The Authority investigated the ad and found that it breached CAP Code rules 16.1, 16.3, 16.3.3, 16.4.3. on the first issue, 2.1, 2.3 and 2.4 on the second one. Eventually, it upheld both issues, saying that regardless of the fact that the ad had been produced by an affiliate of Ladbrokes, the commercial intent of the article was not immediately clear.

Sky Vegas

The Advertising Standards Authority also investigated two issues related to a similar problem in terms of Sky Vegas. Both of them were upheld.

As explained by the complainant, they saw an editorial article on April 29th, which included a Sky Vegas banner at the bottom of the page. According to them, the ad was irresponsible because of the statements made in what seemed as an editorial article.

The Advertising Standards Authority, on the other hand, challenged the ad for failing to make its commercial intent clear to potential customers.

After a response of the company and an investigation held by the ASA, the watchdog found that the ad breached CAP Code rules 16.1, 16.3, 16.3.3 and 16.3.4 on the first issue, as well as rules 2.1 and 2.3 on the second one. It also reminded Sky Vegas that in spite of the fact that the fake news had been produced by an affiliate of the company, it is the operator who is responsible for the ad as it was the beneficiary of the campaign.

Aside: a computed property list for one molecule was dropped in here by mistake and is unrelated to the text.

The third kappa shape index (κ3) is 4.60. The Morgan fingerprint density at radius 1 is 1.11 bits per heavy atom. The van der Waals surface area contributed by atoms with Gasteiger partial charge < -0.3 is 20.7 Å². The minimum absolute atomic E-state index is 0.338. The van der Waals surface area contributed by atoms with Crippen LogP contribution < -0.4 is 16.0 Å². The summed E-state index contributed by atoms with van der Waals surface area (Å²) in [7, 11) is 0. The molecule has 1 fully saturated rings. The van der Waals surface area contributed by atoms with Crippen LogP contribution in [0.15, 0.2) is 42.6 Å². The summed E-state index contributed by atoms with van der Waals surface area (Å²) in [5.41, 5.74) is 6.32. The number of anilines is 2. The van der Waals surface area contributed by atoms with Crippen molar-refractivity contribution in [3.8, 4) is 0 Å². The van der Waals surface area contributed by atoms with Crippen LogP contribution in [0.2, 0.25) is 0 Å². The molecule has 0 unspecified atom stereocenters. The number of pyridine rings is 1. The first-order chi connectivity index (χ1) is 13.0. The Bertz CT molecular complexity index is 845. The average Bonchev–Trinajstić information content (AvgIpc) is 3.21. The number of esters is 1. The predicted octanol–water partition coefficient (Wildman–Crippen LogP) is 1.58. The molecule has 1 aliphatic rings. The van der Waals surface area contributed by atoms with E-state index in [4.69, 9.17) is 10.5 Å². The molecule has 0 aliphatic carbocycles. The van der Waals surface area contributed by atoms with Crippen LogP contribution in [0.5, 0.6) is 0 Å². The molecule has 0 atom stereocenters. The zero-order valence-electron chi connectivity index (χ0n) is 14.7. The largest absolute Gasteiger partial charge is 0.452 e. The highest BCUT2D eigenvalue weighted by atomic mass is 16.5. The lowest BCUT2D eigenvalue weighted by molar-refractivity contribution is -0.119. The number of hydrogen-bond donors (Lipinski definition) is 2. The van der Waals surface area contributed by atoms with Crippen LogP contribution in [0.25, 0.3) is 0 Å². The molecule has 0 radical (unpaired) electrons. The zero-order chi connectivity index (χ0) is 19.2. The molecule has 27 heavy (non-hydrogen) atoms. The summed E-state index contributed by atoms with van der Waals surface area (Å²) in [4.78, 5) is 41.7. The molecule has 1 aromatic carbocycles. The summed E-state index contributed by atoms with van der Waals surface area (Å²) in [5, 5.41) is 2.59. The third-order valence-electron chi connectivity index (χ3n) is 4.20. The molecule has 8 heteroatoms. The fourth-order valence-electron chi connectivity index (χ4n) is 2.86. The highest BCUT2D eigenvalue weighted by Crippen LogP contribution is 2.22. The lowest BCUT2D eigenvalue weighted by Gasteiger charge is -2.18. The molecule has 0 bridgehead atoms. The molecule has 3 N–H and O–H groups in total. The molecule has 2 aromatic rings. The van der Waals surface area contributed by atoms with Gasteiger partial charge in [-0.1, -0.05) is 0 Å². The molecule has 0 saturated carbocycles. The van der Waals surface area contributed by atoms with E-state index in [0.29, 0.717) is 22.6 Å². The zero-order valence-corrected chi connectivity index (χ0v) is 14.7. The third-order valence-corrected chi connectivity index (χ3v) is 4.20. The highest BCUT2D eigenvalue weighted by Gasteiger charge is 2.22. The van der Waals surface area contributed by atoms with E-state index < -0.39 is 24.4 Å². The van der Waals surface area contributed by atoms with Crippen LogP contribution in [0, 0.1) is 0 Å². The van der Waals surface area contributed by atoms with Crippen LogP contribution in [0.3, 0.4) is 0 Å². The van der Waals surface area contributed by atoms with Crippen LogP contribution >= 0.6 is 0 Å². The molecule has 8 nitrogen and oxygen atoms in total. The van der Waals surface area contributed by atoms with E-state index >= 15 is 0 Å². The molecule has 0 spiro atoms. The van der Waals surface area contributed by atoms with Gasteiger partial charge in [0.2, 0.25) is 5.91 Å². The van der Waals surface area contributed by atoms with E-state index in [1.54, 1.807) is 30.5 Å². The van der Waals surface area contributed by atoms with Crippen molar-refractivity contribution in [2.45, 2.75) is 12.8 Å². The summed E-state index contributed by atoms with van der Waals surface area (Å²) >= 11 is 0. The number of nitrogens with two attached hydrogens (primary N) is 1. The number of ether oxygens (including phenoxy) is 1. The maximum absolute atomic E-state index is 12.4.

888 UK Ltd

According to the summary of Council decision, two issues were investigated in terms of 888 UK Ltd’s ad, both of which were upheld by the Authority.

Five complaints were received by the Advertising Standards Authority, with the individuals who filed the complaints explaining that they had seen an advertorial for 888 Casino on March 21st. As in the afore-mentioned cases, the ad had the appearance of an editorial article, promoting the 888 Casino by using a banner situated at the bottom of the page. The same advert was also seen on another website on July 6th.